And I not only spent time with research and thinking, I also started working at a period tunic for my sweetheart – my very first male tunic!
After about 10 years mostly sewing for myself or helping some of my (female) friends to get dressed, I finally started sewing for a man – my man! *lol*
Yes, it is definitely a challenge for me and it required a little bit of rethinking. But finally I am getting used to the idea and start enjoying it… *giggle* It just took one try in which I found out that my fitting methods for close fitted (female) tunics (actually underdresses) don’t work for my sweetheart. The male “column” like body shape definitely needs another fitting as a female body with curves. 😉
(I apologize to my sweetheart and all male blog readers – please don’t take any offense in this figurative comparison.)
But the second try of the tunic – after picking the brain of my sister Bella concerning her husbands 12th century tunics and adding a little bit extra to all measurements – looks very promising – I will post more about it as soon as I finished and attached the second sleeve.
The pattern of the tunic is based on an extant tunic from the first third of the 13th century.
I am very happy about the progress I made so far and though the revised version is not finished yet, I have a sneak peek at the very first and a little bit too small and too tight tunic version for you here:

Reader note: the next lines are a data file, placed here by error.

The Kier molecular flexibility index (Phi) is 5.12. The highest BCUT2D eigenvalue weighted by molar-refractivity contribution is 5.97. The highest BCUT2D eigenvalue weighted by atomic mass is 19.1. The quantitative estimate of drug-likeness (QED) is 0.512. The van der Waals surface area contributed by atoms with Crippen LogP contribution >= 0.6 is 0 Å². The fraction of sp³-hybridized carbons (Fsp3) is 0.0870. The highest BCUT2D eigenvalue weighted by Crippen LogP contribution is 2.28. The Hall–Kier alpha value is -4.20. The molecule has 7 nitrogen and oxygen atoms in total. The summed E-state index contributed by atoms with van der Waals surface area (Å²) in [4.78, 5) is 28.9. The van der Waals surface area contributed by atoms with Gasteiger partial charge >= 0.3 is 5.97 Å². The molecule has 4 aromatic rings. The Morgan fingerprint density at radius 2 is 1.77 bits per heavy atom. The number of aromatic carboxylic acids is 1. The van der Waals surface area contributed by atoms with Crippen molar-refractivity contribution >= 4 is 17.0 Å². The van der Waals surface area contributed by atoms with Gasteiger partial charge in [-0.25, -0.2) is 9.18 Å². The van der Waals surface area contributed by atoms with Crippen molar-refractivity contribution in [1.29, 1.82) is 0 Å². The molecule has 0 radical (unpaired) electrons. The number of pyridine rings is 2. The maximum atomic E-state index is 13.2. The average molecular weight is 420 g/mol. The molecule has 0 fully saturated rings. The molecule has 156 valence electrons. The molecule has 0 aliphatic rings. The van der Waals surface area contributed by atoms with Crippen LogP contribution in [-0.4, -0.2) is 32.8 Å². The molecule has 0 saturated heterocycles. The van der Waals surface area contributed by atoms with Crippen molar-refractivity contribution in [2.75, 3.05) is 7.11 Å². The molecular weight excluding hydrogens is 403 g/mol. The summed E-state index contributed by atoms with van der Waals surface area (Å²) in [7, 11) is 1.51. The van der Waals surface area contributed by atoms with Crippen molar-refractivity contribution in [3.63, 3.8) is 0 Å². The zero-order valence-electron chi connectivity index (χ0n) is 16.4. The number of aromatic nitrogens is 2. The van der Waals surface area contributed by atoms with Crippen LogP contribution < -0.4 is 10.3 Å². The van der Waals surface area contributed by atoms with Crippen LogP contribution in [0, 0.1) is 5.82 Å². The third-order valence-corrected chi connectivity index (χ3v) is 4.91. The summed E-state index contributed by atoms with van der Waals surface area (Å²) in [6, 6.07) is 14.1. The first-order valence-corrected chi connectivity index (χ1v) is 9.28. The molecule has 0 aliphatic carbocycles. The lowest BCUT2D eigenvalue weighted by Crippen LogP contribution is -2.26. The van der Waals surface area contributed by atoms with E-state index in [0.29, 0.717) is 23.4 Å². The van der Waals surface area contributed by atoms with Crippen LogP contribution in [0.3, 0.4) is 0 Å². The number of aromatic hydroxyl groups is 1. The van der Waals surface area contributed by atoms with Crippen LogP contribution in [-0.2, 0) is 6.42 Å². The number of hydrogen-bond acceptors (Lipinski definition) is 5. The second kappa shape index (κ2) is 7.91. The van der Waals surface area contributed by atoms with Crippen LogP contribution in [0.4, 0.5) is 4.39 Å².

Pictures of extant 12th and 13th century clothing are already very rare and pictures of simple pieces like this tunic are nearly impossible to find. You can tell how surprised and excited I was when I recently purchased a book and found a picture of a simple tunic in it.
Though it might look very simple and not very interesting for some of you, I found that the sleeve construction of this tunic is very interesting and definitely worth a try. As simple as it is, it did cost me some brainwork to come up with a sewing pattern for it. Small pictures in books are not really the best source for identifying pattern construction and seam placement. And the very long gusset at the bottom of the sleeve raised several question in my mind concerning the construction. Till now my normal approach for female underdresses was a small rectangular gusset located in the armpit therefore I was rather surprised to see this sleeve form and to discover some seams where I haven’t seen them before…
I really can’t wait to finish the second sleeve and to attach it to the body. Already the very first and too tight fitted version of this tunic gave me a really nice impression of its possible final fit – it is very “12th centuryish”. I know, this is not a proper word, but as I always aim to achieve a medieval look like shown at a statue or painting, I have to say that already the very first version looked it could have been worn by someone on a 12th century illumination… 😀
Well, I will try to speed up my hand-sewing and will post about this sewing project as soon as possible. And yes, I didn’t forget, I still owe you a Klosterstich hands-on tutorial…